This year's Shamus Award for Best Short Story went to Louisiana author O'Neil De Noux for his tale "Sac-a-Lait Man," from EQMM's September/October 2019 issue. The author also won the 2017 Shamus Award and has won a Derringer Award for Best Novelette. De Noux is the author of over thirty novels. The sixth book in the Lucien Caye series, to which this story belongs, is forthcoming.
In this episode, New Jersey author David Dean reads his moving and suspenseful tale "The Duelist" from the May/June 2019 issue. The story, which won that year's EQMM Readers Award contest, is a historical one that brilliantly recreates the antebellum period in the United States.
In this month's episode, we turn our attention to poetry. EQMM has a long history of including occasional poems in our pages. From humorous limericks to serious free verse, poetry gives another lens through which to view the crime and mystery genre. Here we include a story in epic verse by John F. Dobbyn and poems by James Sallis, Stephen D. Rogers, Kevin Mims, Marilyn Todd, John V. Mercurio, K.D. Hart, and Diane Yetman, read by the authors, EQMM Managing Editor Jackie Sherbow, and actor Mandie Davis.
A former attorney for the Manhattan District Attorney’s office, V.S. Kemanis often writes fiction with legal themes. That’s true of the first of her three stories for EQMM, which she reads for this podcast. The author has five collections of short stories in print, including the Eric Hoffer Award-winning volume Your Pick: Selected Stories. She’s also the author of the Dana Hargrove novels. Here she is reading her story “Collector’s Find,” from our September/October 2013 issue.
This month’s podcast episode features “Father of the Corpse” by Department of First Stories author Cecilia Fulton. The author and former prosecutor grew up in California and now lives on the East Coast with her family. Her short stories have appeared in publications by Akashic Books.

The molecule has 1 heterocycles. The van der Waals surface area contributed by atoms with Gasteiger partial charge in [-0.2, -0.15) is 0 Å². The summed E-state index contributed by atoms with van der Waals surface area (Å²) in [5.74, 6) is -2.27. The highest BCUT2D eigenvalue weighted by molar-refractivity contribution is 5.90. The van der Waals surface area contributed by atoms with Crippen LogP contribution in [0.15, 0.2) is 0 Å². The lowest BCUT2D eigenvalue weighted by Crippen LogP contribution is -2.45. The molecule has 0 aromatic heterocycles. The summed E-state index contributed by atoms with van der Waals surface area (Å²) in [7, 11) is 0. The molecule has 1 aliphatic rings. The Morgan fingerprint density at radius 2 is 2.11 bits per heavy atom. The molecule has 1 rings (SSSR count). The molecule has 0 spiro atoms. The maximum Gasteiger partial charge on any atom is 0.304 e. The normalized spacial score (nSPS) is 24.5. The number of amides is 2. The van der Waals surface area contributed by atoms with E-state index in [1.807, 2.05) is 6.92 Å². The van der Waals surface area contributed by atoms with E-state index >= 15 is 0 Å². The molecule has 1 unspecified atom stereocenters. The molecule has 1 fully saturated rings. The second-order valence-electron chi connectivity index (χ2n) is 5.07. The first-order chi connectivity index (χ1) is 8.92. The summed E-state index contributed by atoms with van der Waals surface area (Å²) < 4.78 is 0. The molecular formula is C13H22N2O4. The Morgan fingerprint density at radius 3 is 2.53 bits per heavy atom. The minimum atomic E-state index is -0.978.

A story on a very unusual theme is featured in our podcast series this month. Linguist, novelist, and short-story writer Edith Maxwell tells the tale of a hyperpolyglot—someone with an extraordinary ability to quickly learn many different languages—who turns her talent to criminal purposes. The author, a current Agatha Award nominee, is also the reader for this podcast of “One Too Many,” from the current issue (March/April 2020) of EQMM.
Recorded at Malice Domestic 2019
Our selection this month is by one of our genre’s most celebrated critics, Francis M. Nevins, a former law professor who has also authored a number of well-received novels and short stories. For this podcast, the St. Louis author reads his story “Night of Silken Snow” in conjunction with Christine Gilsinan. The story first appeared in the November 1994 issue of EQMM.
Thank you to Rae Purdom, Jonathan Grimm, Gene Carroll, and Saint Louis University.
Music from www.purple-planet.com
The tale featured this month in EQMM’s podcast series is by an author who was celebrated in 2017 as guest of honor at the Magna Cum Murder mystery conference. Terence Faherty is the author of two popular series of novels, one the Edgar-nominated Owen Keane mysteries, the other the multiple Shamus Award-winning Scott Elliott private eye series. He is also an Edgar-nominated short story writer whose work has often appeared in EQMM. Most recently he has been writing a series of Sherlock Holmes parodies for us. This story, first published in the January/February 2017 EQMM, is one of the entries in that series. It is read here by the author.
Christmas mysteries have appeared regularly in EQMM’s December or January issues over the years. A frequent contributor of those stories is New York Times best-selling author Steve Hockensmith, whose Edgar-nominated Amlingmeyer Brothers series first saw print in our pages. Last year, his EQMM Christmas tale was an entry in the Amlingmeyer Brothers series. Here he is reading that story, entitled “My Christmas Story,” from our January/February 2019 issue.
A selection from EQMM’s Passport to Crime department is featured in this episode of our podcast series. Dutch writer René Appel is a two-time winner of the Golden Noose Award for best crime novel—the Dutch equivalent of the U.S.’s Edgar Allan Poe Award. He has written or cowritten several stories for EQMM. His translator and sometime collaborator is frequent EQMM contributor Josh Pachter, whom you’ll hear as reader for this podcast of “Red-Handed” by René Appel (from the December 2014 EQMM).